BGH: Tax advisors liability tightened

In a ruling issued at the end of January 2017, the German Federal Supreme Court (“Bundesgerichshof“, “BGH“) has tightened the requirements for the liability of tax advisors in a corporate crisis.

In a previous ruling of 2013, the BGH had specified the requirements for the liability of a tax advisor in the crisis of a company in a rather restrictive manner as follows:

  • Which tasks the tax advisor has to perform depends on the content and scope of the mandate given.
  • The tax advisor is obliged to deal with the tax law points which must be observed in order to carry out the mandate given to him in accordance with his duties.
  • Only within the limits of the permanent mandate drawn up as a result of the aforementioned conditions must he also instruct the client without being asked about the tax law issues arising during the processing.
  • One of the tax advisor’s secondary contractual obligations is to protect the client from damage (§ 242 BGB) and to point out wrong decisions which are obvious to him.
  • Measured against these principles, it is not the task of the tax adviser commissioned with the general tax advice of a GmbH to point out to the company in the event of an over-indebted balance sheet that it is the duty of the managing director to carry out a check to see whether insolvency has occurred and, if necessary, to file for insolvency proceedings.

With the express partial abandonment of this jurisdiction of 2013, the BGH, in its ruling from January 2017, decided that a tax advisor who prepares the annual financial statements for a company can be held liable if he fails to point out to the executive bodies the risks resulting from the deficit not covered by equity (§ 268 (3) German Commercial Code (“Handelsgesetzbuch“, “HGB“) and has not pointed out that this might indicate a ground for insolvency.

In this context, the tax advisor who prepared the annual financial statements is initially liable for breach of duty under his contract if the annual financial statements are wrong, e.g. because going-concern values were wrongly taken as a basis. However, the tax adviser is not obliged, without a special agreement, to determine on his own initiative the facts relevant to the forecast of the continuation of the business. Rather, the tax advisor must prepare the annual financial statements solely on the basis of the documents available to him and the circumstances known to him. However, according to the BGH, the annual financial statements are always wrong, irrespective of the scope of the tax advisor’s auditing duties, if, on the basis of the documents and information provided to him by the company and the circumstances known to the tax advisor – for example from a permanent mandate – the annual financial statements exceed the scope permitted under commercial law, i.e. if they violate commercial law requirements.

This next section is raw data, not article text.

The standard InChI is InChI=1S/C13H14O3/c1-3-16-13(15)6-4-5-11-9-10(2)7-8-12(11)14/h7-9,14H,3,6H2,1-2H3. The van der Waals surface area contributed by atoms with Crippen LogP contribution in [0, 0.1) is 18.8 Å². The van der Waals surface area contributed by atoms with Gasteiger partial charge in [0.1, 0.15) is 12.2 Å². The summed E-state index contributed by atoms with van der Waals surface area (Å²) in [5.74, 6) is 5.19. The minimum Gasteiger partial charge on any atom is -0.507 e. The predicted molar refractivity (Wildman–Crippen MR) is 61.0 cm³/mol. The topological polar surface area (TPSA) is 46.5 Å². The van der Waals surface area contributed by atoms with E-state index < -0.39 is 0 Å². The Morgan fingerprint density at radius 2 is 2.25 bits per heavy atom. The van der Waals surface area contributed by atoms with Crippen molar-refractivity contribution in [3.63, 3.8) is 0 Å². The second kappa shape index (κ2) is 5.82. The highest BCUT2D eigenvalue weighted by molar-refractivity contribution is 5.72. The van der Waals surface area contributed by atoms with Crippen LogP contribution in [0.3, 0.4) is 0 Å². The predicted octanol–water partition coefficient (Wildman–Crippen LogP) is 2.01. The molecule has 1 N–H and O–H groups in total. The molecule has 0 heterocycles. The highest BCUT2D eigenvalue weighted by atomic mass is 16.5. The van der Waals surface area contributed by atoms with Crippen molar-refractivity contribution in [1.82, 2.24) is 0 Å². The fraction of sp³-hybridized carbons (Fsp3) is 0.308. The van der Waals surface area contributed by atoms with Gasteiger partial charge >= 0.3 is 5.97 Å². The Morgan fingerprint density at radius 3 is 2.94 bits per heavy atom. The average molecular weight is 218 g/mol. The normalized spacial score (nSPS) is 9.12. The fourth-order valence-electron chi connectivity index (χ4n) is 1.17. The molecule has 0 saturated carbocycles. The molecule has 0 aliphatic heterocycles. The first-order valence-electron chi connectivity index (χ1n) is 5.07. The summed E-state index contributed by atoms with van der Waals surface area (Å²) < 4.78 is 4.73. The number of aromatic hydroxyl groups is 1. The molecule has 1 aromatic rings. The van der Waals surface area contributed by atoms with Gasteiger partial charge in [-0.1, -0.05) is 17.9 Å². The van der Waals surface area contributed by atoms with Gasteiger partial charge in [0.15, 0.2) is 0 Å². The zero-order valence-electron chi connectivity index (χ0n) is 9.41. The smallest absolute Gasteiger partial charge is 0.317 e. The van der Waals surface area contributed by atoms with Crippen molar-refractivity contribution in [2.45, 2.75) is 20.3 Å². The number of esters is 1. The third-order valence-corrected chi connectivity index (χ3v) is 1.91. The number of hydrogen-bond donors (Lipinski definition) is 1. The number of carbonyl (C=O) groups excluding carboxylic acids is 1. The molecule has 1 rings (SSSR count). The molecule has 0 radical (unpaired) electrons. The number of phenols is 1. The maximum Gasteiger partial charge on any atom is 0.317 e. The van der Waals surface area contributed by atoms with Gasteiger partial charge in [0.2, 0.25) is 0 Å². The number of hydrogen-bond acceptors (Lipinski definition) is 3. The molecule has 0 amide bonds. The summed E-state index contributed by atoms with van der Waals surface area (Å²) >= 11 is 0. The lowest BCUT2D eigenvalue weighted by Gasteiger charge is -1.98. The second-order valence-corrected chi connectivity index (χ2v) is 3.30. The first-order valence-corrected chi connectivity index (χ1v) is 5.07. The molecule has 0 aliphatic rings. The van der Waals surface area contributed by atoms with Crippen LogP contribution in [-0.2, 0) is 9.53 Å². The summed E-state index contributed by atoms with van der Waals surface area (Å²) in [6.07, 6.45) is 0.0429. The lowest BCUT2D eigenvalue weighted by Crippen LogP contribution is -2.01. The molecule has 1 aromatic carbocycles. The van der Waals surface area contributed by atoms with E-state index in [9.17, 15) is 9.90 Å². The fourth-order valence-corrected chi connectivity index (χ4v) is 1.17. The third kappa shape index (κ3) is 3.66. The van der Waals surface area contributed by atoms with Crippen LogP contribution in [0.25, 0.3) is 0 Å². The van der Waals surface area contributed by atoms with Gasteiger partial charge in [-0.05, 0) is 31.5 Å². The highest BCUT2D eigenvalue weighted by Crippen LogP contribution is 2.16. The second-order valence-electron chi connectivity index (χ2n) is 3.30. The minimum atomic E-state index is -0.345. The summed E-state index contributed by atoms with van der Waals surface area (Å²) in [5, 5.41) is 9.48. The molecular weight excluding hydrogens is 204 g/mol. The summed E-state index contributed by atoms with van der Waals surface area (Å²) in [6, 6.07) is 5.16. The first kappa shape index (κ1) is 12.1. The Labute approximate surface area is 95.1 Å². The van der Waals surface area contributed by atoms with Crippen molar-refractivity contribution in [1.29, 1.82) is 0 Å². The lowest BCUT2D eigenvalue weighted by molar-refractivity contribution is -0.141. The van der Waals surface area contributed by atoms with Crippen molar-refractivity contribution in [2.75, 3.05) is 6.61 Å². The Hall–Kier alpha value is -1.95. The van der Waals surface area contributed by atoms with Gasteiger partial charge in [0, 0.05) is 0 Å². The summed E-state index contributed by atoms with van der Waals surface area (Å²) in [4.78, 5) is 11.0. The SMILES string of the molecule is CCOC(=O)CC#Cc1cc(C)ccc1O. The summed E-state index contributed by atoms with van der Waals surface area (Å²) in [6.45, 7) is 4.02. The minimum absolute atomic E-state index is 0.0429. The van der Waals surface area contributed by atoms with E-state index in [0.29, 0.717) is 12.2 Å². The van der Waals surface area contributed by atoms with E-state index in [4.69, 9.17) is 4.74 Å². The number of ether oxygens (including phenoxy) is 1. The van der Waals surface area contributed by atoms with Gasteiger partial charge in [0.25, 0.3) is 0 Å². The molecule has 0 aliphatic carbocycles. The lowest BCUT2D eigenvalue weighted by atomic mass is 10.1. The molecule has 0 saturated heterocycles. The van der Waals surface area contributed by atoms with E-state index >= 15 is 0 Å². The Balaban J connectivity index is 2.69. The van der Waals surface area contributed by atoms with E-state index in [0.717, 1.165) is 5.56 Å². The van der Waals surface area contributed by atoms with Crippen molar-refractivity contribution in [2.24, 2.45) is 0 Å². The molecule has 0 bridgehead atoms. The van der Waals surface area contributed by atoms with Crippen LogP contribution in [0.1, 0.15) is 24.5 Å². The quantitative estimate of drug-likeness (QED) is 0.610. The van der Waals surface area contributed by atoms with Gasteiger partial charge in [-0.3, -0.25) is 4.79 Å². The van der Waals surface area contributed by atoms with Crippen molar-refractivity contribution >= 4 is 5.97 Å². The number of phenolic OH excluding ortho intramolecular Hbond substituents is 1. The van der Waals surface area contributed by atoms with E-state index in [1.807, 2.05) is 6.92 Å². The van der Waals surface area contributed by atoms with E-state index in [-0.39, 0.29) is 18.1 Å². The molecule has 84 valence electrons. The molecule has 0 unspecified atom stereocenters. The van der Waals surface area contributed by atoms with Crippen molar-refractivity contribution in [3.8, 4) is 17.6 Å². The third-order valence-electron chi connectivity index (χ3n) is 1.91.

The existence of a ground for insolvency counters the normal presumption of a continuation of the company’s activities, but nevertheless – on the basis of a forecast of the overall situation of the company – accounting according to going-concern values may be permissible. However, such a judgement requires a concrete justification in each individual case. The mere fact that the company continues to operate despite the fulfilment of one of the insolvency criteria does not justify accounting at going-concern values. If circumstances speak against the presumption of continuation of § 252 Para. 1 No. 2 HGB, the tax advisor has the obligation to demand that the company draws up a special continuation forecast. However, liability shall not apply if the tax advisor has carried out the necessary checks and provided information, but the company expressly instructs him/her to nevertheless take going-concern values as a basis when preparing the balance sheet.

The BGH points to the (usual) legal consequence, according to which fault is presumed in the case of wrongdoings in the performance of the mandate (i.e. in this case the annual financial statements), i.e. the tax consultant bears the burden of proof for his own discharge. In contrast, the insolvency administrator must prove that the incorrect balance sheet was causal for the damage caused by the delay in filing for insolvency. Furthermore, a claim for damages existing according to this can be considerably reduced or even completely excluded as a result of a contributory negligence of the managing directors which can be attributed analogously to the company according to § 31 BGB. In addition, the BGH, referring to a ruling from 2008, clarifies that the tax advisor is also obliged to provide information outside of any limited assignment, if the risks are known to the tax adviser or are obvious to him or become apparent to him during proper processing and if he has reason to believe that his client is not aware of the risk.

The judgement consistently follows the line of the BGH’s ninth civil senate, which for years has lowered the requirements for the liability of, or contestability of, services rendered to executive bodies, consultants and creditors in a corporate crisis. It must be admitted, though, that, depending on the scope of the mandate, the tax advisor – as an outsider – is certainly aware (or should be aware) of the economic circumstances of the company and should therefore also resist the temptation to allow himself to be misused – in order to maintain the mandate – as a “fig leaf”, so to speak, for a positive company presentation which does not correspond to the facts.

BGH, Urt. v. 26.01.2017 – IX ZR 285/14
BGH, Urt. v. 07.03.2013 – IX ZR 64/12
BGH, Urt. 18.12.2008 – IX ZR 12/05
BGH, Urt. v. 12.05.2016 – IX ZR 65/14

(all in German)

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